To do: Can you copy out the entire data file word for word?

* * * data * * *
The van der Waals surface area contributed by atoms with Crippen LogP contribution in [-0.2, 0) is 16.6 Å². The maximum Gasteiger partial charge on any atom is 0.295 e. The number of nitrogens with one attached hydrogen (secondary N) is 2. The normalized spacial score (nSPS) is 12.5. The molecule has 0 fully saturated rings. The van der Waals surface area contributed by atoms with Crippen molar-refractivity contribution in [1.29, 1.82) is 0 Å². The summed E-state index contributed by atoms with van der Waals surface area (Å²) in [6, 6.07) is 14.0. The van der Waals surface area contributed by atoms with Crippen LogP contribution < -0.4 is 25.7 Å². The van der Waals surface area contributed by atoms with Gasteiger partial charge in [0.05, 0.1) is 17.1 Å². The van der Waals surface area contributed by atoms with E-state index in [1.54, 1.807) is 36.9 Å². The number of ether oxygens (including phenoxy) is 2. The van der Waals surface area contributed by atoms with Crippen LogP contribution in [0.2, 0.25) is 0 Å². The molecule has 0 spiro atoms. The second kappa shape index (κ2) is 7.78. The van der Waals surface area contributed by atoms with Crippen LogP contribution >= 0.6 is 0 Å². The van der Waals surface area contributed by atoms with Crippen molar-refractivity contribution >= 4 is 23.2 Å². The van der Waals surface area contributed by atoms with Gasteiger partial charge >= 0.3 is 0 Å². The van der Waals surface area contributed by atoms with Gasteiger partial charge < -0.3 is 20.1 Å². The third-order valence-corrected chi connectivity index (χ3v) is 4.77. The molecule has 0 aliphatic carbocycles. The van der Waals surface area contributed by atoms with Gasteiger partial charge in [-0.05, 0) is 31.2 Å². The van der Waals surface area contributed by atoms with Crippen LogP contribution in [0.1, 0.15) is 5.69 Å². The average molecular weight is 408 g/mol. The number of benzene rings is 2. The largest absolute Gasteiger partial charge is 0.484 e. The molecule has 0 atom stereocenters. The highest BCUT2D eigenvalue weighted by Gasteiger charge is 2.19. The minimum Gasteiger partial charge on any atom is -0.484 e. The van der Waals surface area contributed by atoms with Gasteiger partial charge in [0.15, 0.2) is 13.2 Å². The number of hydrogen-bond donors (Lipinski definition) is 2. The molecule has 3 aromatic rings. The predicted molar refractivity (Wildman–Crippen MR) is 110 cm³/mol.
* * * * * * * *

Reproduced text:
The van der Waals surface area contributed by atoms with Crippen LogP contribution in [-0.2, 0) is 16.6 Å². The maximum Gasteiger partial charge on any atom is 0.295 e. The number of nitrogens with one attached hydrogen (secondary N) is 2. The normalized spacial score (nSPS) is 12.5. The molecule has 0 fully saturated rings. The van der Waals surface area contributed by atoms with Crippen molar-refractivity contribution in [1.29, 1.82) is 0 Å². The summed E-state index contributed by atoms with van der Waals surface area (Å²) in [6, 6.07) is 14.0. The van der Waals surface area contributed by atoms with Crippen LogP contribution < -0.4 is 25.7 Å². The van der Waals surface area contributed by atoms with Gasteiger partial charge in [0.05, 0.1) is 17.1 Å². The van der Waals surface area contributed by atoms with E-state index in [1.54, 1.807) is 36.9 Å². The number of ether oxygens (including phenoxy) is 2. The van der Waals surface area contributed by atoms with Crippen LogP contribution in [0.2, 0.25) is 0 Å². The molecule has 0 spiro atoms. The second kappa shape index (κ2) is 7.78. The van der Waals surface area contributed by atoms with Crippen LogP contribution >= 0.6 is 0 Å². The van der Waals surface area contributed by atoms with Crippen molar-refractivity contribution >= 4 is 23.2 Å². The van der Waals surface area contributed by atoms with Gasteiger partial charge >= 0.3 is 0 Å². The van der Waals surface area contributed by atoms with Gasteiger partial charge < -0.3 is 20.1 Å². The third-order valence-corrected chi connectivity index (χ3v) is 4.77. The molecule has 0 aliphatic carbocycles. The van der Waals surface area contributed by atoms with Gasteiger partial charge in [-0.05, 0) is 31.2 Å². The van der Waals surface area contributed by atoms with Crippen LogP contribution in [0.1, 0.15) is 5.69 Å². The average molecular weight is 408 g/mol. The number of benzene rings is 2. The largest absolute Gasteiger partial charge is 0.484 e. The molecule has 0 atom stereocenters. The highest BCUT2D eigenvalue weighted by Gasteiger charge is 2.19. The minimum Gasteiger partial charge on any atom is -0.484 e. The van der Waals surface area contributed by atoms with Gasteiger partial charge in [0.15, 0.2) is 13.2 Å². The number of hydrogen-bond donors (Lipinski definition) is 2. The molecule has 3 aromatic rings. The predicted molar refractivity (Wildman–Crippen MR) is 110 cm³/mol.